Saturday, September 24, 2011

I Love A Parade!

April 2006 - State # 20 - Maryland

I had so been looking forward to visiting this state because it meant we could spend time with our dear friends who live there...but who knew that they would hold a parade for us!
Actually, this is a photo of Noon Formation.  Usually held in Tecumseh Court on the campus of the Naval Academy in Annapolis.  The midshipmen line up before marching in for the noon meal.  When you visit Annapolis, plan your trip in order to see this.  Because of high security, guided tours are the only way to visit (unless you have a son or daughter enrolled).  So get there in time for an 11:00 tour and your guide will make sure to have you at Tecumseh Court for this patriotic spectacle.  More on this later, but let's visit those dear friends first...

I met all of these fine folks back in 1998 when Nordstrom opened its first store in the southeast at Perimeter Mall here in Atlanta. Haley (left) actually hired me in 1997 from the War Room at the Ravinia.  Matt (center) was the manager of Logistics and later, Mary, now his wife, was the Visual Display manager for the Mall of Georgia Nordstrom.  And Jose (right) was a server in the now retired PUB inside the Menswear department at Perimeter Mall.

Full Disclosure:  We have visited Maryland on many occasions.  So, not all of the photos posted here are from 2006 (like this shot of the Inner Harbor in Baltimore from Nancy & Steve's boat).  I had to meet Haley's first child after all, the adorable Lily.  And later, her second, the gorgeous Grace.  And we always have a great time with her husband, Mike!

And in 2009 our daughter Jill moved to Richmond, Virginia; and on our visits to see her we always made time for a road trip to MarylandMary and Matt were married in Virginia three weeks after 9/11 and afterwards they settled in Columbia, Maryland(Now they live in Florida - we'll have to double back to State # 9!)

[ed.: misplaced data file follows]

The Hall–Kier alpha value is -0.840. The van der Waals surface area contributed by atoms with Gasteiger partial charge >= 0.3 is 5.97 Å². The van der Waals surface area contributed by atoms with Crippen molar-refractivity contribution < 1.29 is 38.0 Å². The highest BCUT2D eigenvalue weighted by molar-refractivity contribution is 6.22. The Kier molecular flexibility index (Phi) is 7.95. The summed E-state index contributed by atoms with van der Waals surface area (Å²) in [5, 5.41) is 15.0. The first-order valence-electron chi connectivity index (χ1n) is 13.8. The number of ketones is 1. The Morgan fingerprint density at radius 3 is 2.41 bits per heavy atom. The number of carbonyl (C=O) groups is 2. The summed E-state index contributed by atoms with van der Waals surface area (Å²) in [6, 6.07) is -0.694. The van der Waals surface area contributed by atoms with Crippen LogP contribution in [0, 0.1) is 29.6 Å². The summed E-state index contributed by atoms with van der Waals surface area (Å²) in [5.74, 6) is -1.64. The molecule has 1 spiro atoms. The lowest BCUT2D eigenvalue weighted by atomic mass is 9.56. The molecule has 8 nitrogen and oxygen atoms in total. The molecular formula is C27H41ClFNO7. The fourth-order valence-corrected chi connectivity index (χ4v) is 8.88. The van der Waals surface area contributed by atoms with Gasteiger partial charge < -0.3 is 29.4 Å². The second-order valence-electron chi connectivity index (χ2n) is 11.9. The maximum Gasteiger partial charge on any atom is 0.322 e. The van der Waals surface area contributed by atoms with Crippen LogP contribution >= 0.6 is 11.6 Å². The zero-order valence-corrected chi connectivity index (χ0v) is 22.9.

Visits to Maryland allowed us to meet their beautiful daughters, Sarah and Abigail.  And all of these girls were able to meet the "Purse Lady."

And Jose settled in Annapolis after opening Nordstrom's first store in Richmond.

That explains our numerous trips to State # 20...but in 2006, on our official visit in Alphabetical Order, we played the role of tourist in addition to visiting our friends.

This is a photo of sunset at Chesapeake Bay.  And we took it from the balcony of our room at Great Oak Manor.  This inn is located in Chestertown on the Eastern Shore and we recommend this hotel.  As you drive the country road leading to Great Oak Manor, you can imagine what the once-massive estate encompassed when it drew luminaries such as Guy Lombardo, Robert Mitchum and Jack Kennedy.  The road segues from sunny to serenely tree-lined and shaded as you approach, and then the inn suddenly comes into view.  Reminiscent of European manor homes, Great Oak Manor stands majestic at the top of a circular drive.

After breakfast here, we drove the Eastern Shore to the town of St. Michael's.  Since its founding in the late 1700's, this lovely village has depended on the water for its living.  Most of all - Shipbuilding.  Starting with log canoes, then waterman boats and racing boats.  Bugeyes and Baltimore clippers were built here, too.  In fact, the Chesapeake Bay Maritime Museum is the best attraction in town.  You can actually talk with the folks who are building the wooden boats right before your eyes!

The Hooper Strait Lighthouse, now standing on Navy Point, was originally built in 1879 to light the way for boats passing through the shallow, dangerous shoals of Hooper Strait, a thoroughfare for boats bound from the Chesapeake Bay across Tangier Sound to Deals Island or places along the Nanticoke and Wicomico Rivers.  As a "screwpile" lighthouse, it is built on special iron pilings which were tipped with a screw that could be turned into the muddy bottom for a depth of 10 feet or more.